We can see this everywhere, not just in Soulsborne games. For example, in any multiplayer game, someone on top of the leaderboard can get extremely cocky and die to the worst player over and over again. In Battlefield titles or even CS: GO, this overconfidence trying to melee kill an opponent can quickly turn against yet, as they turn around (maybe even in a panic) and shoot you in the face, then proceed to dance on your corpse as if you were the newbie.

Wrong Turn

Taking a wrong turn in a video game doesn’t mean you will run into hillbilly cannibals (mostly) but it can mean your swift and unexpected demise. When you are strolling through an open world and suddenly you run into an optional, extremely strong enemy you didn’t expect, then swiftly die, it is always a bit embarrassing in my opinion. This recently happened to me in Far Cry New Dawn when happening upon a Monstrous Bison which ran over me as if I was roadkill. It could also be as simple as taking turning the wrong way and getting run over by an enemy tank in Battlefield.

However, that doesn’t even begin to compare to what happened to one Minecraft player recently. The player holds the world record for the longest ever Minecraft hardcore run and after five years, he died while streaming because of taking a wrong turn and getting a bit unlucky. He gets caught in a carven, rushed by a baby zombie and takes a hit from a spider to die an agonizing death. Keep in mind that in hardcore mode, your game is over as soon as you die as you cannot resurrect, making this embarrassing way to die sting even more. Check out the video of this incident below but please note, there is some expected foul language to be heard after he dies.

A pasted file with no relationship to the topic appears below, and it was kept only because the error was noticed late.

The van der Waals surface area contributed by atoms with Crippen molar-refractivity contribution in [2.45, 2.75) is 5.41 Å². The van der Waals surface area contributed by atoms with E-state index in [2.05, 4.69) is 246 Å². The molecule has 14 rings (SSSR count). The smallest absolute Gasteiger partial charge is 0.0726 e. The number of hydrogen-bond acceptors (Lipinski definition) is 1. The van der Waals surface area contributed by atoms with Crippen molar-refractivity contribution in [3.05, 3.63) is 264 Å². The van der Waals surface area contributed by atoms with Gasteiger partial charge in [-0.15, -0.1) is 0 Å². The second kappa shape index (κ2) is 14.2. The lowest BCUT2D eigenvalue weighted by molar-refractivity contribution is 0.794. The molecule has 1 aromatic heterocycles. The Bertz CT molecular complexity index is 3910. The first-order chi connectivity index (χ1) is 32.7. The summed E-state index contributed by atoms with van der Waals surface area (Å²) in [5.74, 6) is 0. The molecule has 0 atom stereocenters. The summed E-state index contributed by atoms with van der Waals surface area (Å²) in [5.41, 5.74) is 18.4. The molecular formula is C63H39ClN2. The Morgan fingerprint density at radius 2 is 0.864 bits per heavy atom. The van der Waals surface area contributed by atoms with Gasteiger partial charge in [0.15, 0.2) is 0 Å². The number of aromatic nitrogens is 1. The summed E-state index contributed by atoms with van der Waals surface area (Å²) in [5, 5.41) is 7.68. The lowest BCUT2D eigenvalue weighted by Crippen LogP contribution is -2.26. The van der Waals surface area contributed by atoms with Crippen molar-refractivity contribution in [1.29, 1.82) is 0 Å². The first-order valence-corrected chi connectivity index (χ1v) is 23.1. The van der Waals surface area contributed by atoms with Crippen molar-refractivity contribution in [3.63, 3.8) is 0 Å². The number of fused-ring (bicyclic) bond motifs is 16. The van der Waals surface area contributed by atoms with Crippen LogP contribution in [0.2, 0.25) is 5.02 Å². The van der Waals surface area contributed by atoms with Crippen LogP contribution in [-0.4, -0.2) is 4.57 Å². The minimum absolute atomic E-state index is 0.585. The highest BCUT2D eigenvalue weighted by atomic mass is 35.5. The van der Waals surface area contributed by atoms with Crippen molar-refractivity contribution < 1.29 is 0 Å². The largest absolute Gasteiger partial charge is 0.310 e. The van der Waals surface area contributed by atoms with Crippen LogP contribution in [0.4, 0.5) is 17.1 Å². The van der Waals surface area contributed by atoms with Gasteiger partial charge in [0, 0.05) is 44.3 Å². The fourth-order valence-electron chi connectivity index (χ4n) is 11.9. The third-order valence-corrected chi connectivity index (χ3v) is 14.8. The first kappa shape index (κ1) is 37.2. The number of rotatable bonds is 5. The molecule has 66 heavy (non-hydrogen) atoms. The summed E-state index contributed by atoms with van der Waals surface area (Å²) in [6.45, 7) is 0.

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Camping Trip

Since the dawn of multiplayer games, campers have existed. Those who seem to take a tent with them to one spot on a map and just sit there for the entire match, or until they get killed. Admittedly, I used to camp a bit as well, especially in games such as CS: GO, waiting for my cursor perfectly still on a spot where an enemy’s head might appear.

Many players dislike the act of camping and there is nothing more satisfying than taking out an annoying camper. However, what’s embarrassing is when you are that camper and you die in a video game thanks to an enemy figuring out where your spot is, sneaking up behind you and killing you with a knife (or other melee weapons), then proceeded to mock you by dancing on your corpse. It has become somewhat of a tradition to mock campers after killing then and it is an embarrassing way to go, to say the least.

What has been the most embarrassing way for you to die in video games and have you met your virtual demise in one or more of the ways listed in this article? Let us know in the comment section below and share your experiences with us. We won’t judge…

Marco is the owner and founder of GLITCHED. South Africa’s largest gaming and pop culture website. GLITCHED quickly established itself with tech and gaming enthusiasts with on-point opinions, quick coverage of breaking events and unbiased reviews across its website, social platforms, and YouTube channel.